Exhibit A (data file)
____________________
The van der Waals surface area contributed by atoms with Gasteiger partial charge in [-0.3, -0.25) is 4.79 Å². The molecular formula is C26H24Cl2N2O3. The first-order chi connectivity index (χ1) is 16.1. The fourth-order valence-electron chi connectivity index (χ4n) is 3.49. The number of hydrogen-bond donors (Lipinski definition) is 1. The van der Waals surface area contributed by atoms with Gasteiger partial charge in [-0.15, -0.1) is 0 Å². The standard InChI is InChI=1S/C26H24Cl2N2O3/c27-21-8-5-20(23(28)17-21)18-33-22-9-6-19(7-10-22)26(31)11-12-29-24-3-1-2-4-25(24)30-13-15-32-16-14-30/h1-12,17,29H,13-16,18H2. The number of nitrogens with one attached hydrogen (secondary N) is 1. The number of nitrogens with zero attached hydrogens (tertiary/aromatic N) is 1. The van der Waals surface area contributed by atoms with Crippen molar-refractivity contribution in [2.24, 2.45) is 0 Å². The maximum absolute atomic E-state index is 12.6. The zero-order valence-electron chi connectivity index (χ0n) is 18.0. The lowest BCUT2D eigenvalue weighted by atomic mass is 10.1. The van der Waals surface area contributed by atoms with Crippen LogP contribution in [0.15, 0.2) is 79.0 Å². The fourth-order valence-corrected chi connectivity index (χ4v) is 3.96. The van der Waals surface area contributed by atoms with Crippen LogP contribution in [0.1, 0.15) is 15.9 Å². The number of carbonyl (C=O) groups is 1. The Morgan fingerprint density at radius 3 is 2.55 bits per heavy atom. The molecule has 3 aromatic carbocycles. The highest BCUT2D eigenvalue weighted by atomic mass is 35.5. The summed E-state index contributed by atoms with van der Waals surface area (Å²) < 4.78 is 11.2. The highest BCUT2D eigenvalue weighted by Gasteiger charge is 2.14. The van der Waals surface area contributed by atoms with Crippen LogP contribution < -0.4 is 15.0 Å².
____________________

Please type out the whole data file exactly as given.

The van der Waals surface area contributed by atoms with Gasteiger partial charge in [-0.3, -0.25) is 4.79 Å². The molecular formula is C26H24Cl2N2O3. The first-order chi connectivity index (χ1) is 16.1. The fourth-order valence-electron chi connectivity index (χ4n) is 3.49. The number of hydrogen-bond donors (Lipinski definition) is 1. The van der Waals surface area contributed by atoms with Gasteiger partial charge in [-0.15, -0.1) is 0 Å². The standard InChI is InChI=1S/C26H24Cl2N2O3/c27-21-8-5-20(23(28)17-21)18-33-22-9-6-19(7-10-22)26(31)11-12-29-24-3-1-2-4-25(24)30-13-15-32-16-14-30/h1-12,17,29H,13-16,18H2. The number of nitrogens with one attached hydrogen (secondary N) is 1. The number of nitrogens with zero attached hydrogens (tertiary/aromatic N) is 1. The van der Waals surface area contributed by atoms with Crippen molar-refractivity contribution in [2.24, 2.45) is 0 Å². The maximum absolute atomic E-state index is 12.6. The zero-order valence-electron chi connectivity index (χ0n) is 18.0. The lowest BCUT2D eigenvalue weighted by atomic mass is 10.1. The van der Waals surface area contributed by atoms with Crippen LogP contribution in [0.15, 0.2) is 79.0 Å². The fourth-order valence-corrected chi connectivity index (χ4v) is 3.96. The van der Waals surface area contributed by atoms with Crippen LogP contribution in [0.1, 0.15) is 15.9 Å². The number of carbonyl (C=O) groups is 1. The Morgan fingerprint density at radius 3 is 2.55 bits per heavy atom. The molecule has 3 aromatic carbocycles. The highest BCUT2D eigenvalue weighted by atomic mass is 35.5. The summed E-state index contributed by atoms with van der Waals surface area (Å²) < 4.78 is 11.2. The highest BCUT2D eigenvalue weighted by Gasteiger charge is 2.14. The van der Waals surface area contributed by atoms with Crippen LogP contribution < -0.4 is 15.0 Å².